Jackson, created as Kaldur for Young Justice, has always been a fantastic concept. Here’s the son of Manta, whose entire hatred for Arthur is built on how he took the father-son relationship he had, and you give him a son, except the son despises him and treats Arthur as his father figure and mentor and stays with him. It’s the ultimate nightmare of the villain and a powerful, powerful twist to place in the mythology. Moreover, for a concept about a “man of two worlds,” someone caught between two sides, Jackson is a perfect fit. He embodies that, but on an even higher level, caught between his two father figures, the toxic and the heroic. It’s a perfectly Shakespearean addition to the turmoil and drama of a franchise built on that sort of thing. But that story? One where he’s really caught between the two, that conflict? We haven’t really ever seen that. It exists more in the potential ideaspace than it does on the page. But finally, at long last, we’re about to see that conceptually brilliant and absolutely delicious story here.
As for Manta? He’s up to the usual Year of the Villain tie-in business most others seem to be tied up in these days, as expected. But the upgrade or “gift” he gets from Lex is quite different than most or anyone might expect. He gets a giant mecha, a Megazord, a Voltron, whatever you’d like to call it. Initially it may have some people scratching their heads in confusion, because a mecha isn’t exactly hard to get for Manta. And neither is it very special or unique in the realm of comics. What’s so special about something so relatively mundane? Well, there’s a lot of thinking in play here.
Manta isn’t the sort of guy to get a “magic” or “cosmic” upgrade, nah. Neither is he the sort of accept some biological enhancements or superheroes. Oh no. Black Manta isn’t super strength, he’s a hard practiced punch in your face, a well held dagger to your heart or lasers of rage from his eyes razing you to the ground. He’s pure blunt force. And on top of that, he’s a pirate, a smuggler, a weapons man. So he’d only take a tech-based weapon, one with pure blunt force that lets him beat the snot out of Arthur, which the mecha fits. But also, it’s not just any mecha, it’s mecha built off the remains of his father, with an A.I made to simulate his dad.
Aquaman, Arthur Curry, is open, fluid and warm. He’s loving and gentle and welcoming. He has pain from his parental loss and tragedies, but he’s not locked in that pain, he lives with his arms wide open. Manta on the other hand? He just cannot. He’s toxic, unhealthy and obsessive. So if “The Call” embodies who and what Arthur is, this Mecha Manta embodies Manta. Manta locks himself in a cold, hard shell of his father’s tragedy and uses it as a weapon. He closes himself off and lives within this perversion of his feelings towards his father, while thinking about him and his thoughts. He’s the ultimate contrast to Arthur, who’s suffered similar tragedies but is a lot more healthy. But even past that, in the issue, if Arthur works with an entire community, full of warmth, to build a lighthouse, which is his representation, a warm light in the dark, Manta’s is a black chunk of murder weaponry that is anything but. KSD likes to take that which is internal and express it outwardly, as all good superhero fiction does, by connecting heroes’ skill-sets and powers with their pain and emotional states. This is a perfect demonstration of that. It totally clicks when you give it some thought. Manta is as robotic as the shell he pilots, while Arthur is as radiant as the flame he lights, never alone the way Manta is.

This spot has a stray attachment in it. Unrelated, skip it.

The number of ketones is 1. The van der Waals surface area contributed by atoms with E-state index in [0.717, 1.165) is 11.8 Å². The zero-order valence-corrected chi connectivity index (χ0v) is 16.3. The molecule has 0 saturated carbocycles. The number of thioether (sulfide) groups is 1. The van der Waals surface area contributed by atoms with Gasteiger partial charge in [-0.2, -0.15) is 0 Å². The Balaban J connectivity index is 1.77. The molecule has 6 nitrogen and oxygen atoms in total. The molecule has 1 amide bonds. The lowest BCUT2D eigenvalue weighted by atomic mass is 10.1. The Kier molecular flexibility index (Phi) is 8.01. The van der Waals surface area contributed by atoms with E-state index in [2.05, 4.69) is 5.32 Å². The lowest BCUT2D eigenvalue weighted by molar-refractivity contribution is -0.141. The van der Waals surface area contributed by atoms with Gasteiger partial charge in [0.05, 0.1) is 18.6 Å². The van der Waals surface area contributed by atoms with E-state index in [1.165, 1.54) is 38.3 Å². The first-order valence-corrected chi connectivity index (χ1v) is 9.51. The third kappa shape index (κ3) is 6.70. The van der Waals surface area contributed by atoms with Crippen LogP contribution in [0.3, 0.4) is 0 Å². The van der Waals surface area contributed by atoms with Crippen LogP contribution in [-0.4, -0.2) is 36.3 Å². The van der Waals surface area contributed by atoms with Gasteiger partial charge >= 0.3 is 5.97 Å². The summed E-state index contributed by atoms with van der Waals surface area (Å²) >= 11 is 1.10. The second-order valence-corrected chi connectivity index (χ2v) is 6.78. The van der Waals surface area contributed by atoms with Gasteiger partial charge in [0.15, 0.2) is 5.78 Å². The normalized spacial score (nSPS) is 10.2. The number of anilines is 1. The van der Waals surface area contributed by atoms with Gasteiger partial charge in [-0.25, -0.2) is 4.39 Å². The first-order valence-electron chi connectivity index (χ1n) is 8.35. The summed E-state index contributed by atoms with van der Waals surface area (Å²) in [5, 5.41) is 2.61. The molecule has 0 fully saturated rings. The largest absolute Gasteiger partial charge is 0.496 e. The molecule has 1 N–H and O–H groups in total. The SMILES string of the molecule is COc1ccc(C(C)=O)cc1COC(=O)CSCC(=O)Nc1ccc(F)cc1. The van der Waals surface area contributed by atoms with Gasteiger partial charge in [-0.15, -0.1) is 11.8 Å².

It’s also worth touching on the characterization of Arthur here, which as time progresses is gaining a better balance and synthesis of the noble hero of the comics and the more, cool swaggering “bro” of Jason Momoa’s portrayal in the movie. The scene where he takes off his shirt, does the devil horns and just leaps off a cliff yelling is pure Momoa, but is put together in a way such that it feels like something the Arthur we’ve been reading about for nearly a decade would do. Meanwhile, on the Atlantis end, the team continues to nail the characterization of Mera as a clever and tactical monarch who fights against any and all odds to live by her own principles and plays the political game as well as anyone. Abnett’s world-building additions The Sisterhood are used in fun ways, as the team calls back to the cool Ninth Tride, the almost Gotham or Hell’s Kitchen of Atlantis, which Abnett and Sejic built, once again adding nice connective tissue to the past work, while this run goes to different places.
The greatest strength of this run at the moment remains its ability to really write people as believable people, with all their little back-and-forths and fears and hopes, balancing an almost slice-of-life element with that of divine myth and the epic scope of that, as well as the oncoming terrors of cosmic horror in form of Lovecraftian beings of ancient power. It all feels seamless and somehow works, as DeConnick and Rocha have a spot-on voice for seemingly everyone involved. All in all, Aquaman #51 is a solid issue that introduces Jackson Hyde to us and him to the world of Aquaman and boy have we needed an issue like it for ages. It’s been a long time coming and this delivers.